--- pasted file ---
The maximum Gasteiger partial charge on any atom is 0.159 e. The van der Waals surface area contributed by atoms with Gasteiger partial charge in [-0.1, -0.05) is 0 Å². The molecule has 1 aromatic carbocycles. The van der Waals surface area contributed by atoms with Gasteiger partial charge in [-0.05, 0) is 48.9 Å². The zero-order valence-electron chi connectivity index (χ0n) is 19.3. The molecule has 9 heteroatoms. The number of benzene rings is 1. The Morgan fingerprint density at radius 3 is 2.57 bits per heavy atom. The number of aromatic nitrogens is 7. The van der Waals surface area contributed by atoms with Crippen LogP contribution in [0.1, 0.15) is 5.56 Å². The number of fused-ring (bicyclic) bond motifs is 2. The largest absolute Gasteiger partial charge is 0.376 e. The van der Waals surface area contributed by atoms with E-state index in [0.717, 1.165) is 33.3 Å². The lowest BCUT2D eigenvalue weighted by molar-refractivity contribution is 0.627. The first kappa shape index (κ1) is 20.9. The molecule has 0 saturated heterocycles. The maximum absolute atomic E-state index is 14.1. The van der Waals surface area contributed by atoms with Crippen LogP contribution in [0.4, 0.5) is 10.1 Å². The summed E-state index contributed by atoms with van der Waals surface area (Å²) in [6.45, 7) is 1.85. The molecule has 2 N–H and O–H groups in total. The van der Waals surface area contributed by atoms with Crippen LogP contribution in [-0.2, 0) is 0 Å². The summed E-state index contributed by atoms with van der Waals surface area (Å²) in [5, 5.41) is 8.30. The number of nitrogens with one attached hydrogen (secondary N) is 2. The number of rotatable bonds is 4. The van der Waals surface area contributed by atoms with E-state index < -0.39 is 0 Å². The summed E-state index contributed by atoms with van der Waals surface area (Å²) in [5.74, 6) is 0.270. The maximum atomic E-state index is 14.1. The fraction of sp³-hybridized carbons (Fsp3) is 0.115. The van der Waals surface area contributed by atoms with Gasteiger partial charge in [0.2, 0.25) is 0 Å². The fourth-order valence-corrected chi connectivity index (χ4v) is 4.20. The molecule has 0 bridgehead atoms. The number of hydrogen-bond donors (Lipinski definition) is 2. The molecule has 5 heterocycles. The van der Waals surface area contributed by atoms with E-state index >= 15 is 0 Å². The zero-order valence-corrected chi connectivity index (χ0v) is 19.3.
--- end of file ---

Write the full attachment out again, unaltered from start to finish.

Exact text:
The maximum Gasteiger partial charge on any atom is 0.159 e. The van der Waals surface area contributed by atoms with Gasteiger partial charge in [-0.1, -0.05) is 0 Å². The molecule has 1 aromatic carbocycles. The van der Waals surface area contributed by atoms with Gasteiger partial charge in [-0.05, 0) is 48.9 Å². The zero-order valence-electron chi connectivity index (χ0n) is 19.3. The molecule has 9 heteroatoms. The number of benzene rings is 1. The Morgan fingerprint density at radius 3 is 2.57 bits per heavy atom. The number of aromatic nitrogens is 7. The van der Waals surface area contributed by atoms with Crippen LogP contribution in [0.1, 0.15) is 5.56 Å². The number of fused-ring (bicyclic) bond motifs is 2. The largest absolute Gasteiger partial charge is 0.376 e. The van der Waals surface area contributed by atoms with E-state index in [0.717, 1.165) is 33.3 Å². The lowest BCUT2D eigenvalue weighted by molar-refractivity contribution is 0.627. The first kappa shape index (κ1) is 20.9. The molecule has 0 saturated heterocycles. The maximum absolute atomic E-state index is 14.1. The van der Waals surface area contributed by atoms with Crippen LogP contribution in [0.4, 0.5) is 10.1 Å². The summed E-state index contributed by atoms with van der Waals surface area (Å²) in [6.45, 7) is 1.85. The molecule has 2 N–H and O–H groups in total. The van der Waals surface area contributed by atoms with Crippen LogP contribution in [-0.2, 0) is 0 Å². The summed E-state index contributed by atoms with van der Waals surface area (Å²) in [5, 5.41) is 8.30. The number of nitrogens with one attached hydrogen (secondary N) is 2. The number of rotatable bonds is 4. The van der Waals surface area contributed by atoms with E-state index < -0.39 is 0 Å². The summed E-state index contributed by atoms with van der Waals surface area (Å²) in [5.74, 6) is 0.270. The maximum atomic E-state index is 14.1. The fraction of sp³-hybridized carbons (Fsp3) is 0.115. The van der Waals surface area contributed by atoms with Gasteiger partial charge in [0.2, 0.25) is 0 Å². The fourth-order valence-corrected chi connectivity index (χ4v) is 4.20. The molecule has 0 bridgehead atoms. The number of hydrogen-bond donors (Lipinski definition) is 2. The molecule has 5 heterocycles. The van der Waals surface area contributed by atoms with E-state index >= 15 is 0 Å². The zero-order valence-corrected chi connectivity index (χ0v) is 19.3.